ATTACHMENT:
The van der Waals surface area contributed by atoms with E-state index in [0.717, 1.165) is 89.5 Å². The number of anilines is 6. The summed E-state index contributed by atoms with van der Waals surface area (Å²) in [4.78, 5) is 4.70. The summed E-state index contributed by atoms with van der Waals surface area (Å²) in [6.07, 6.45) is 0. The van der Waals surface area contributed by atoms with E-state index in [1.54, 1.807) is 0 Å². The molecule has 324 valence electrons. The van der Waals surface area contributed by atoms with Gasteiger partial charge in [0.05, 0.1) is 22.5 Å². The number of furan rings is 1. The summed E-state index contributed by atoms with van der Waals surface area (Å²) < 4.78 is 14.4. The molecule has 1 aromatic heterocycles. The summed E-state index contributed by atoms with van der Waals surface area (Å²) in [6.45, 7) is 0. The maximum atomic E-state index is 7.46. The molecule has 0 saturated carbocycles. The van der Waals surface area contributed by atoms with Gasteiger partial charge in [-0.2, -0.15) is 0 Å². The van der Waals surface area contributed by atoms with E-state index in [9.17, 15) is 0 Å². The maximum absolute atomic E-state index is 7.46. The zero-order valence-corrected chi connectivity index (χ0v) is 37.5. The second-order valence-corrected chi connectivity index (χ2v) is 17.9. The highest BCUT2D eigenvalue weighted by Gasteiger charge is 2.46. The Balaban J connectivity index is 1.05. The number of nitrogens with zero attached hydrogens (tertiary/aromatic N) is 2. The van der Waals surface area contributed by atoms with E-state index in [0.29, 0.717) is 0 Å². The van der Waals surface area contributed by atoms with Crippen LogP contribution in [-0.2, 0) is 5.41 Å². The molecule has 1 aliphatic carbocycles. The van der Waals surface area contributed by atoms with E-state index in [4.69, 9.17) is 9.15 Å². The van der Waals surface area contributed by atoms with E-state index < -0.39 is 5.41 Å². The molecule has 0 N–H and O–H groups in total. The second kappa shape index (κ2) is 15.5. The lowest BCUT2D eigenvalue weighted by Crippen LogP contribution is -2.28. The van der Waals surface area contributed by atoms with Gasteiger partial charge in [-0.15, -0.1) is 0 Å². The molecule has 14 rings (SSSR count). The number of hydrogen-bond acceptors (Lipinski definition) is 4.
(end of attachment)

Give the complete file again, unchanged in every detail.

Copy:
The van der Waals surface area contributed by atoms with E-state index in [0.717, 1.165) is 89.5 Å². The number of anilines is 6. The summed E-state index contributed by atoms with van der Waals surface area (Å²) in [4.78, 5) is 4.70. The summed E-state index contributed by atoms with van der Waals surface area (Å²) in [6.07, 6.45) is 0. The van der Waals surface area contributed by atoms with E-state index in [1.54, 1.807) is 0 Å². The molecule has 324 valence electrons. The van der Waals surface area contributed by atoms with Gasteiger partial charge in [0.05, 0.1) is 22.5 Å². The number of furan rings is 1. The summed E-state index contributed by atoms with van der Waals surface area (Å²) < 4.78 is 14.4. The molecule has 1 aromatic heterocycles. The summed E-state index contributed by atoms with van der Waals surface area (Å²) in [6.45, 7) is 0. The maximum atomic E-state index is 7.46. The molecule has 0 saturated carbocycles. The van der Waals surface area contributed by atoms with Gasteiger partial charge in [-0.2, -0.15) is 0 Å². The van der Waals surface area contributed by atoms with E-state index in [9.17, 15) is 0 Å². The maximum absolute atomic E-state index is 7.46. The zero-order valence-corrected chi connectivity index (χ0v) is 37.5. The second-order valence-corrected chi connectivity index (χ2v) is 17.9. The highest BCUT2D eigenvalue weighted by Gasteiger charge is 2.46. The Balaban J connectivity index is 1.05. The number of nitrogens with zero attached hydrogens (tertiary/aromatic N) is 2. The van der Waals surface area contributed by atoms with E-state index in [0.29, 0.717) is 0 Å². The van der Waals surface area contributed by atoms with Crippen LogP contribution in [-0.2, 0) is 5.41 Å². The molecule has 1 aliphatic carbocycles. The van der Waals surface area contributed by atoms with E-state index in [4.69, 9.17) is 9.15 Å². The van der Waals surface area contributed by atoms with E-state index < -0.39 is 5.41 Å². The molecule has 0 N–H and O–H groups in total. The second kappa shape index (κ2) is 15.5. The lowest BCUT2D eigenvalue weighted by Crippen LogP contribution is -2.28. The van der Waals surface area contributed by atoms with Gasteiger partial charge in [-0.15, -0.1) is 0 Å². The molecule has 14 rings (SSSR count). The number of hydrogen-bond acceptors (Lipinski definition) is 4.